State Board of Education Sets Threshold Scores
OLYMPIA — January 20, 2015 — The Washington State Board of Education last week approved the minimum scores on new state tests that students need to achieve to be on track for success when they graduate from high school.
The new tests – known as Smarter Balanced tests – will be given to students in grades 3-8 and 11 for the first time this spring. The tests cover math and English language arts.
At a November 2014 meeting, representatives from the 17 states and one territory in the Smarter Balanced consortium set the minimum scores, known as “threshold scores.” State law (Revised Code of Washington 28A.305.130) requires that the State Board of Education formally approve the scores.
“Our new standards are much more rigorous than our previous standards,” said Randy Dorn, state superintendent of public instruction and a State Board member. “They are designed to help students be career and college ready by the time they graduate from high school. The new tests measure how each student is progressing toward that goal at all the grades that are tested.”
Scores from the new tests will range from about 2000 to 3000 and will be divided into four levels. Each level represents how well the student demonstrates the understanding of, and ability to apply, the skills needed for career and college readiness:
- Level 1: minimal understanding of/ability to apply skills
- Level 2: partial understanding of/ability to apply skills
- Level 3: adequate understanding of/ability to apply skills
- Level 4: thorough understanding of/ability to apply skills
The threshold scores are the minimum scores a student needs to reach an achievement level. Students scoring in levels 3 or 4 are considered on track toward career and college readiness. The threshold scores are posted on the State Board of Education website.
Dorn noted that because this is the first year of the tests, results will be considered a new “baseline.” They shouldn’t be compared to the results of previous years’ tests.
“The slate is clean this year,” he said.
Dorn was part of the November meeting that set the threshold scores. He said that the panel that determined the scores was made up of representatives from all over the country. “The process of setting the scores was very thorough,” he said.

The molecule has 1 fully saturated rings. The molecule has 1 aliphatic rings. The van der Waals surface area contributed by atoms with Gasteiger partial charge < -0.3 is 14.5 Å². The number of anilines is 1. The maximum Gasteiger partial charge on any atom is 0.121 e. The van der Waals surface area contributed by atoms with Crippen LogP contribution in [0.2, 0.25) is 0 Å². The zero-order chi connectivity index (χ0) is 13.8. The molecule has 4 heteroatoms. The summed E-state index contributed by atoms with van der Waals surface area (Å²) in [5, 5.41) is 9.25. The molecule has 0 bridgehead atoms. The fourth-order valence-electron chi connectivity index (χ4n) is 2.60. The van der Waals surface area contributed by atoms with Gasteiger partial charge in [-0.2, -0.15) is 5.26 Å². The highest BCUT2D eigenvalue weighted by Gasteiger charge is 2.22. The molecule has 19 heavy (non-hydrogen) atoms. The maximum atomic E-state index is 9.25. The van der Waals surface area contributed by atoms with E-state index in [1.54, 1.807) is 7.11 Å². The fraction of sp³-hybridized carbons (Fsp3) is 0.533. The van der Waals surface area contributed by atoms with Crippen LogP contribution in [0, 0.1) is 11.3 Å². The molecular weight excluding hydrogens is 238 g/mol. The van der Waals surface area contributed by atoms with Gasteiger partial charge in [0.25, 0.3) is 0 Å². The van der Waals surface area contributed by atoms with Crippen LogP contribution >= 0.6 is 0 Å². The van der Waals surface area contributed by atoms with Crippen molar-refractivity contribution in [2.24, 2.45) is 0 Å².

The chair of the State Board, Isabel Munoz-Colon, emphasized that the scores approved by the Board last week are not the scores required for high school graduation.
“The Board is looking carefully at approaches for setting the required scores for a diploma. We are committed to being thoughtful during this transition, with an eye toward fairness to students and staff as we work to fully implement the higher standards as a system.” Munoz-Colon said that work was expected to be completed in August.
Students in grades 3-8 will begin taking the new tests in March. Students in 11th grade will begin taking the tests in April.
The Office of Superintendent of Public Instruction (OSPI) is the primary agency charged with overseeing K–12 education in Washington state. Led by State School Superintendent Randy Dorn, OSPI works with the state’s 295 school districts and nine educational service districts to administer basic education programs and implement education reform on behalf of more than one million public school students.
OSPI provides equal access to all programs and services without discrimination based on sex, race, creed, religion, color, national origin, age, honorably discharged veteran or military status, sexual orientation, gender expression or identity, the presence of any sensory, mental, or physical disability, or the use of a trained dog guide or service animal by a person with a disability. Questions and complaints of alleged discrimination should be directed to the Equity and Civil Rights Director at (360) 725-6162 or P.O. Box 47200, Olympia, WA 98504-7200.
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